The Future of Universal Freemasonry in Society

Author Unknown: Adapted for use in The Educator by V.W. Bro, Norman McEvoy

So, what is the future of Freemasonry? Where does it go in the future? Should it change or be changed? What challenges does it face? These are all pertinent questions, so let us turn our minds to possible answers. But before we can do that, we need to discover what Freemasonry is, and where it comes from – that may give us some clues.

As to as the origins of Freemasonry, which we must admit no one knows for sure There are no extant definite/perfect records. But there are several theories.

A popular theory is that Freemasonry originated from the guilds of operative stonemasons (known as lodges) which flourished in Europe, and Britain in particular, during the Middle Ages. Stone-masonry was then a most important craft, the manifestation of which can still be seen today in the many cathedrals, churches, castles and manors that survive from those times.

However, operative lodges were somewhat different from the guilds associated with other medieval trades. Stonemasons were itinerant workers who were forced to travel to renew their employment as available. The fluid nature of the operative craft, therefore, posed many problems in the determination and recognition of qualifications and skills. In the largely illiterate society that then prevailed, lodges acted as trade regulatory bodies, not only in the area of professional skills and the recognition of practical qualifications, but also in the moral and religious standards of their members. In response to these needs, the operative craft, through its lodges, evolved a system of instruction that combined practical knowledge and morality. The medieval lodge system also, of necessity, involved a degree of privacy and secrecy, so that the supposed skills of a newly-arriving stranger could be readily checked.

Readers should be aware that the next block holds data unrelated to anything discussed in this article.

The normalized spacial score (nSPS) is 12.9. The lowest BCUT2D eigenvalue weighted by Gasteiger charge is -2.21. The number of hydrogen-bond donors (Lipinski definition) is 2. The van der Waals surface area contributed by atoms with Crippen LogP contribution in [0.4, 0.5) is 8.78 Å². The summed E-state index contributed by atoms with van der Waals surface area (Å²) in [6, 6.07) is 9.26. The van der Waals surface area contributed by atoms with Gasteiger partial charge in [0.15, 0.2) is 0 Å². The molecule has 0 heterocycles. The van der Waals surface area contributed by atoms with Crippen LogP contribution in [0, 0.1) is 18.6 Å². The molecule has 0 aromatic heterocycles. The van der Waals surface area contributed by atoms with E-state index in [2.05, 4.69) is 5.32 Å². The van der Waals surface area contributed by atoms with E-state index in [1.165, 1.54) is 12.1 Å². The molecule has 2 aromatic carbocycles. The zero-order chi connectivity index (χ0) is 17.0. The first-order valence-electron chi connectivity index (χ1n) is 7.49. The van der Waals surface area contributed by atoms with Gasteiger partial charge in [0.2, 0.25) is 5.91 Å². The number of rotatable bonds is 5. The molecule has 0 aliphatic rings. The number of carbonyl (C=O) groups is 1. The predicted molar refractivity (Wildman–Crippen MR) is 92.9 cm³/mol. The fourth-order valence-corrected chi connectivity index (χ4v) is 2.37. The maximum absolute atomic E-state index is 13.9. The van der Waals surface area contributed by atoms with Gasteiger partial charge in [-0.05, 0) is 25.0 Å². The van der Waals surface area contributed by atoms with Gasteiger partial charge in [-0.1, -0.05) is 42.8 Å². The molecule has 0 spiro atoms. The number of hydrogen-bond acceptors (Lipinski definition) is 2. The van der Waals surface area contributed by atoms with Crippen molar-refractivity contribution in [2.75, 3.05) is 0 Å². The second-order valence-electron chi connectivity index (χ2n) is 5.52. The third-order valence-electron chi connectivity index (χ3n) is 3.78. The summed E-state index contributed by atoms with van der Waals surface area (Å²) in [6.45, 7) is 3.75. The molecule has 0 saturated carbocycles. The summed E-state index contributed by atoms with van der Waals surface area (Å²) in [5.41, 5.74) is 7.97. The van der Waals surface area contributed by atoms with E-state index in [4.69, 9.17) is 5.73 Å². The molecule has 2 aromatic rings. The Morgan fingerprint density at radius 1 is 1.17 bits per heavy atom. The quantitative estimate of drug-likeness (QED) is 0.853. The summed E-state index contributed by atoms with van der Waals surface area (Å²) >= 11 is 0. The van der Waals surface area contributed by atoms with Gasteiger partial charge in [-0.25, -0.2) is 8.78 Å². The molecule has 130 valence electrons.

The march of technology in building saw the decline of stone construction in the late Middle Ages, and with it the steady demise of the stonemason’s craft and the operative lodges. As a reaction to this decline, the passage of time saw increasing numbers of men who were not stonemasons being received into lodges. By the eighteenth century, lodges had largely ceased to be composed of stonemasons. These non-operative members became known as Speculative or Symbolic Masons. The decline of operative masonry and the rise of the speculative kind also heralded the end of the itinerant/mobile nature of some lodges. All lodges could now find permanent homes in urban locations. The premier Grand Lodge of England was formed on 24 June 1717 by four London lodges. No records remain of the event.

Our knowledge of this foundation meeting comes largely from Anderson’s 1738 edition of the Constitutions of the Grand Lodge. According to Anderson, representatives of the four lodges met in 1716 and determined upon a meeting in the following year to revive the Annual Assembly and Feast, at which they would ‘choose a Grand Master from among themselves till they should have the Honour of a Noble Brother at their Head’. The first meeting was duly held and one Anthony Sayer, Gentleman, was elected as the initial Grand Master.